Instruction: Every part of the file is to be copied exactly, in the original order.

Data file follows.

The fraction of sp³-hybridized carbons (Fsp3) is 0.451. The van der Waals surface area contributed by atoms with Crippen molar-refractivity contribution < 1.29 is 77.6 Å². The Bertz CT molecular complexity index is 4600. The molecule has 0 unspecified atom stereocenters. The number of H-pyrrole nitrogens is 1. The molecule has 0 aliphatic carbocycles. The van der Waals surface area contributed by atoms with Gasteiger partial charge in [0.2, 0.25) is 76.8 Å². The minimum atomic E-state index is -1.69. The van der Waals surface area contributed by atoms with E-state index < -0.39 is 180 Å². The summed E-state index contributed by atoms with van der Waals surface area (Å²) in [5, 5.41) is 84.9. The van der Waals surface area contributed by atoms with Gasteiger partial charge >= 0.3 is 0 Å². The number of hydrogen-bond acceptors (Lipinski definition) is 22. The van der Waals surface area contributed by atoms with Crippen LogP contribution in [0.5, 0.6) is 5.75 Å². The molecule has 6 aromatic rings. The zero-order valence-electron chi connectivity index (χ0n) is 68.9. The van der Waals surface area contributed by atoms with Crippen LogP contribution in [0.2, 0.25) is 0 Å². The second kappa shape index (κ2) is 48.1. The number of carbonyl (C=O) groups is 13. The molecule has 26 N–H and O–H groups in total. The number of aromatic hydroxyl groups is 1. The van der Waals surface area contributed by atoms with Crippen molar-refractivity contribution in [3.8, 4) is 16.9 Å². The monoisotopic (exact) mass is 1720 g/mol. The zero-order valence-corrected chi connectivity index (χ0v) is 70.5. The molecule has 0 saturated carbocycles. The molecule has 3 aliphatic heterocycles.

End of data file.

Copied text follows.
The fraction of sp³-hybridized carbons (Fsp3) is 0.451. The van der Waals surface area contributed by atoms with Crippen molar-refractivity contribution < 1.29 is 77.6 Å². The Bertz CT molecular complexity index is 4600. The molecule has 0 unspecified atom stereocenters. The number of H-pyrrole nitrogens is 1. The molecule has 0 aliphatic carbocycles. The van der Waals surface area contributed by atoms with Gasteiger partial charge in [0.2, 0.25) is 76.8 Å². The minimum atomic E-state index is -1.69. The van der Waals surface area contributed by atoms with E-state index < -0.39 is 180 Å². The summed E-state index contributed by atoms with van der Waals surface area (Å²) in [5, 5.41) is 84.9. The van der Waals surface area contributed by atoms with Gasteiger partial charge >= 0.3 is 0 Å². The number of hydrogen-bond acceptors (Lipinski definition) is 22. The van der Waals surface area contributed by atoms with Crippen LogP contribution in [0.5, 0.6) is 5.75 Å². The molecule has 6 aromatic rings. The zero-order valence-electron chi connectivity index (χ0n) is 68.9. The van der Waals surface area contributed by atoms with Crippen LogP contribution in [0.2, 0.25) is 0 Å². The second kappa shape index (κ2) is 48.1. The number of carbonyl (C=O) groups is 13. The molecule has 26 N–H and O–H groups in total. The number of aromatic hydroxyl groups is 1. The van der Waals surface area contributed by atoms with Crippen molar-refractivity contribution in [3.8, 4) is 16.9 Å². The monoisotopic (exact) mass is 1720 g/mol. The zero-order valence-corrected chi connectivity index (χ0v) is 70.5. The molecule has 0 saturated carbocycles. The molecule has 3 aliphatic heterocycles.